Now, I can sort of keep up with this — if I want to. But there was a guy on the mat next to me I’d noticed when I came in. A big guy, with a big belly. Like many yoga studios in Toronto, mine is heavily populated with 30-40-something white thinnish women. I made up a story about what it took for this guy to come into this studio, assuming he knew he wasn’t the typical body. I was rooting for him.

Within about three minutes of the fast-paced sun salutations, my neighbour was lying facedown on his mat. He went into child’s pose for a minute, then tried once more to do a flow, then gathered up his things and left. Not a word from the “teacher” about adapting to your own pace or body.

I burned with fury.

No one should ever leave a yoga class feeling inadequate. Or — I made up — shamed. I wondered how likely that guy would be to ever come to another class, when his experience was erased, invisible, his body found wordlessly inadequate.

I wanted to leave myself, but I was also curious. (Also, i had brought so much stuff with me into the studio that gathering it all up would have made an unnecessary ruckus).

The class didn’t get better. When the “teacher” had us doing shoulder stands in lotus (no effing way, dude, and I’ve been doing yoga since 1996), and tried to get us into headstand without any builds, I realized something. Twenty years ago, I would have felt inadequate, shamed, incapable. Now I was just mad. This teacher was unsafe. I felt unsafe. I can make my own choices, but I don’t like being in a space that’s inherently unsafe. It pisses me off.

When I left the class, I reflected for a while, then I opened my computer and wrote to the studio owner. Pretty much everything I’ve said here — I love ashtanga, would love it if the studio did more, this guy was unsafe and — frankly — a little creepy. I worried I was overstepping. I worried that other people in the class might have just been happy to be sweaty and not paying attention to the things I was noticing. I worried that if the studio owner reacted badly I’d have to find another yoga studio, and I didn’t want that.

And you know what? The studio owner was BRILLIANT. She thanked me, she apologized, she commiserated, she explained her thinking and told me the actions she would take to monitor the two additional classes she’d committed to with this guy.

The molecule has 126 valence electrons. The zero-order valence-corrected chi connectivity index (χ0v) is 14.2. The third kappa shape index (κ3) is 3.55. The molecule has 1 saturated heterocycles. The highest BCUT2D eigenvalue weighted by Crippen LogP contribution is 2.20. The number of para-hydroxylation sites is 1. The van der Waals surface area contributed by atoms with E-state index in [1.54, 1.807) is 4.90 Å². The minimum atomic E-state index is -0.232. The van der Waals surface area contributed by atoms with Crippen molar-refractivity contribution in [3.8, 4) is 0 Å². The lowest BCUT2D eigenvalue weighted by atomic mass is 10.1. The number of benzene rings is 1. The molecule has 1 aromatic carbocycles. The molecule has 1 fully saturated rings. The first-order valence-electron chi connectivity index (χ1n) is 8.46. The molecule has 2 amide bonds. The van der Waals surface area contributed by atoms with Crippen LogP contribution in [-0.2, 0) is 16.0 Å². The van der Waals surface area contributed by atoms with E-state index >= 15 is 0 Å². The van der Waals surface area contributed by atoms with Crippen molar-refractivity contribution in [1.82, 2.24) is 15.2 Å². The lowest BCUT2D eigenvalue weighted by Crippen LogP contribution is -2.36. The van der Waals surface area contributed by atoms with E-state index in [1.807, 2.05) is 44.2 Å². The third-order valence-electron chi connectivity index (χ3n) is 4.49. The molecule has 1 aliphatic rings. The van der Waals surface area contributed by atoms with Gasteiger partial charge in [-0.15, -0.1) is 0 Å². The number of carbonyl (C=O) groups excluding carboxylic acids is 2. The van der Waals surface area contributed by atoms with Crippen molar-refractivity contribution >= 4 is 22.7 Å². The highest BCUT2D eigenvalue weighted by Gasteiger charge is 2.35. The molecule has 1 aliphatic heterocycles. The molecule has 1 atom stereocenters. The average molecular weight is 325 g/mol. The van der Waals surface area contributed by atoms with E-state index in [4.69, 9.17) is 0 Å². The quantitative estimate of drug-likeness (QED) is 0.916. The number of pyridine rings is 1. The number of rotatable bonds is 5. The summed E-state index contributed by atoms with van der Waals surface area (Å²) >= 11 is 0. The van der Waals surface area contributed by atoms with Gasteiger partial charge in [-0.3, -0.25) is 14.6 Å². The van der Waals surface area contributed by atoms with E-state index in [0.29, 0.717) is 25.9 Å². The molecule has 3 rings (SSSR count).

I felt safe again. Grateful that I feel so much clarity about what is good for our bodies and our souls. And grateful that I feel confident to use my voice.

When have you spoken up about something that upset you in a fitness space?

Fieldpoppy is Cate Creede, who seems to be doing nothing but yoga and walking these days, and that is a-ok.


Beginner’s mind with fitness

Emmylou expressing her feelings about my summer.

For the past few years, I’ve regularly logged my steady little workouts every day in our “222 in 2022” groups, mostly doubling the 216 – 217 – 221 – 222 goal. A habit by now, you’d think. But this summer, here is what some of my posts looked like:

I seem to be not tracking anything, because I’m too exhausted by all the post-funeral estate stuff to actually keep to a real movement schedule. But there have been bike rides, a run or two, walks and a shit ton of moving boxes and furniture. So I’m giving myself one workout a day minus one day since I last posted, so 238.


I had COVID and I’m in Croatia and it’s 37C but I’ve walked v far every day and done two YWAs so let’s call it 245- 251, conservatively. Today I was doing a YWA on my terrace and it was so hot my iPad overheated and I had to put it in the fridge!

255, 256, 257: riding a bike on the island of Solta, which made me realize I am still too sick for the bike trip that is supposed to start Tuesday so instead, in a move wiser than most in my life, I am going home 11 days early. And then walking all over Split and Zagreb.

and more recently:

This is apparently the summer where I just completely lose track of what I am doing re movement because it has been derailed so many times. I last recorded #257 on Aug 12 when I realized I needed to come home from Croatia because Covid still had a grip on me. Most of the past two weeks has been recovery and gentle movement, but let me give it a shot:

1 hike in the woods with gf and dog// 2 x SUP // 1 aborted half hour bike ride when I realized 4 km into the ride I’d forgotten my helmet (#covidbrain) // 4 x YWA // 1 x good bike ride to/ around Toronto island // 1 x half hour in zwift // 3 – 4 #slwfmsmph // So that adds up to… 13? So let’s call it 270. Sigh. I am feeling better but still not what you’d call energetic!